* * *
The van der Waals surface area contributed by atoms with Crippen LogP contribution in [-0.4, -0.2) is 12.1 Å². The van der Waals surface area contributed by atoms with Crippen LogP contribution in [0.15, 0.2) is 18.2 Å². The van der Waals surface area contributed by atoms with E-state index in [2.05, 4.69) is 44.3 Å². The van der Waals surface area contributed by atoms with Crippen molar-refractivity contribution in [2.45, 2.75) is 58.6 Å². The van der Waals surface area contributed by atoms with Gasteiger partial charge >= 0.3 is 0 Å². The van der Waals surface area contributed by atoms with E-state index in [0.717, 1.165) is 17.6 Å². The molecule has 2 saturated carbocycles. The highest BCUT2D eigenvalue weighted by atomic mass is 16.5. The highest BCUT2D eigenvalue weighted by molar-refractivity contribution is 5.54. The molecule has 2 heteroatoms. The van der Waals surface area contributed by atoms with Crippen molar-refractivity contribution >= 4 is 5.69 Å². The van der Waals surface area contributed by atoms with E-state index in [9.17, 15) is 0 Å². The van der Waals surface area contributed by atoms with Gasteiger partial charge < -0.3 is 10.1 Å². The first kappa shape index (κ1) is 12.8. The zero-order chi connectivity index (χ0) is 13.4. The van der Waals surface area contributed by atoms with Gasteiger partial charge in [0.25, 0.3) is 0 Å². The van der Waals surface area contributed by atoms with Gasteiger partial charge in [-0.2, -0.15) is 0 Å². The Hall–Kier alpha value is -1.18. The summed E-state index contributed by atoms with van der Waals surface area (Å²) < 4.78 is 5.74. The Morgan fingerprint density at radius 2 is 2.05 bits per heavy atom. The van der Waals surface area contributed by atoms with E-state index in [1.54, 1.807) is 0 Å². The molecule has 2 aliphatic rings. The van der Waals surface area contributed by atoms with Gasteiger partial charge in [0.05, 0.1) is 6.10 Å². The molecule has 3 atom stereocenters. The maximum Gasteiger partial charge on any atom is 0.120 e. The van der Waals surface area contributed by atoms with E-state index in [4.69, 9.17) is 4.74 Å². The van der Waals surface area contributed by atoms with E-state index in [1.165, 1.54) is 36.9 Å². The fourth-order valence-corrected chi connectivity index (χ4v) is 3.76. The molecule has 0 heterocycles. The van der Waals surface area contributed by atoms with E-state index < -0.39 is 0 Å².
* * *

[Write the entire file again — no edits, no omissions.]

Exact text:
The van der Waals surface area contributed by atoms with Crippen LogP contribution in [-0.4, -0.2) is 12.1 Å². The van der Waals surface area contributed by atoms with Crippen LogP contribution in [0.15, 0.2) is 18.2 Å². The van der Waals surface area contributed by atoms with E-state index in [2.05, 4.69) is 44.3 Å². The van der Waals surface area contributed by atoms with Crippen molar-refractivity contribution in [2.45, 2.75) is 58.6 Å². The van der Waals surface area contributed by atoms with Gasteiger partial charge >= 0.3 is 0 Å². The van der Waals surface area contributed by atoms with E-state index in [0.717, 1.165) is 17.6 Å². The molecule has 2 saturated carbocycles. The highest BCUT2D eigenvalue weighted by atomic mass is 16.5. The highest BCUT2D eigenvalue weighted by molar-refractivity contribution is 5.54. The molecule has 2 heteroatoms. The van der Waals surface area contributed by atoms with Crippen molar-refractivity contribution >= 4 is 5.69 Å². The van der Waals surface area contributed by atoms with E-state index in [9.17, 15) is 0 Å². The van der Waals surface area contributed by atoms with Gasteiger partial charge < -0.3 is 10.1 Å². The first kappa shape index (κ1) is 12.8. The zero-order chi connectivity index (χ0) is 13.4. The van der Waals surface area contributed by atoms with Gasteiger partial charge in [0.25, 0.3) is 0 Å². The van der Waals surface area contributed by atoms with Gasteiger partial charge in [-0.2, -0.15) is 0 Å². The Hall–Kier alpha value is -1.18. The summed E-state index contributed by atoms with van der Waals surface area (Å²) < 4.78 is 5.74. The Morgan fingerprint density at radius 2 is 2.05 bits per heavy atom. The van der Waals surface area contributed by atoms with E-state index in [1.54, 1.807) is 0 Å². The molecule has 2 aliphatic rings. The van der Waals surface area contributed by atoms with Gasteiger partial charge in [0.05, 0.1) is 6.10 Å². The molecule has 3 atom stereocenters. The maximum Gasteiger partial charge on any atom is 0.120 e. The van der Waals surface area contributed by atoms with E-state index in [4.69, 9.17) is 4.74 Å². The van der Waals surface area contributed by atoms with E-state index in [1.165, 1.54) is 36.9 Å². The fourth-order valence-corrected chi connectivity index (χ4v) is 3.76. The molecule has 0 heterocycles. The van der Waals surface area contributed by atoms with E-state index < -0.39 is 0 Å².